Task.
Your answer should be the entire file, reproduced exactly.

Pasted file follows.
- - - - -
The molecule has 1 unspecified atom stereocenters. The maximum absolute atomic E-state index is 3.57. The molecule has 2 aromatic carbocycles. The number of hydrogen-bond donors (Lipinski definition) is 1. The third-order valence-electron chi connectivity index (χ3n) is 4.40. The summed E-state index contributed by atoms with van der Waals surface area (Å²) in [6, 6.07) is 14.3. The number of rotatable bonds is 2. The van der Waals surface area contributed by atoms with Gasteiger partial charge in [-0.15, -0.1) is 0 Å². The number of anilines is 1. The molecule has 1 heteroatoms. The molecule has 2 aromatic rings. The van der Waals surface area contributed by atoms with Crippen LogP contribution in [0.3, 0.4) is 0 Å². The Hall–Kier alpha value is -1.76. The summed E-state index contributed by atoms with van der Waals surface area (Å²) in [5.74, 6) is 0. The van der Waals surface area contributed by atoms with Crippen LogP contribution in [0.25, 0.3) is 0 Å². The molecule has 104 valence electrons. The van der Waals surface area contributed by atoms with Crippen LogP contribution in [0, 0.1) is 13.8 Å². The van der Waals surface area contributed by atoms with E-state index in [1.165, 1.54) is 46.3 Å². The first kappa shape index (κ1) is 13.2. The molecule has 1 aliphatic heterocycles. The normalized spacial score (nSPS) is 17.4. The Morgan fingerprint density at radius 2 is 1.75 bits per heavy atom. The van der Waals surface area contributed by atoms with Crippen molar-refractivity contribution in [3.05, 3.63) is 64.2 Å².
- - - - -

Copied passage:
The molecule has 1 unspecified atom stereocenters. The maximum absolute atomic E-state index is 3.57. The molecule has 2 aromatic carbocycles. The number of hydrogen-bond donors (Lipinski definition) is 1. The third-order valence-electron chi connectivity index (χ3n) is 4.40. The summed E-state index contributed by atoms with van der Waals surface area (Å²) in [6, 6.07) is 14.3. The number of rotatable bonds is 2. The van der Waals surface area contributed by atoms with Gasteiger partial charge in [-0.15, -0.1) is 0 Å². The number of anilines is 1. The molecule has 1 heteroatoms. The molecule has 2 aromatic rings. The van der Waals surface area contributed by atoms with Crippen LogP contribution in [0.3, 0.4) is 0 Å². The Hall–Kier alpha value is -1.76. The summed E-state index contributed by atoms with van der Waals surface area (Å²) in [5.74, 6) is 0. The van der Waals surface area contributed by atoms with Crippen LogP contribution in [0.25, 0.3) is 0 Å². The molecule has 104 valence electrons. The van der Waals surface area contributed by atoms with Crippen LogP contribution in [0, 0.1) is 13.8 Å². The van der Waals surface area contributed by atoms with E-state index in [1.165, 1.54) is 46.3 Å². The first kappa shape index (κ1) is 13.2. The molecule has 1 aliphatic heterocycles. The normalized spacial score (nSPS) is 17.4. The Morgan fingerprint density at radius 2 is 1.75 bits per heavy atom. The van der Waals surface area contributed by atoms with Crippen molar-refractivity contribution in [3.05, 3.63) is 64.2 Å².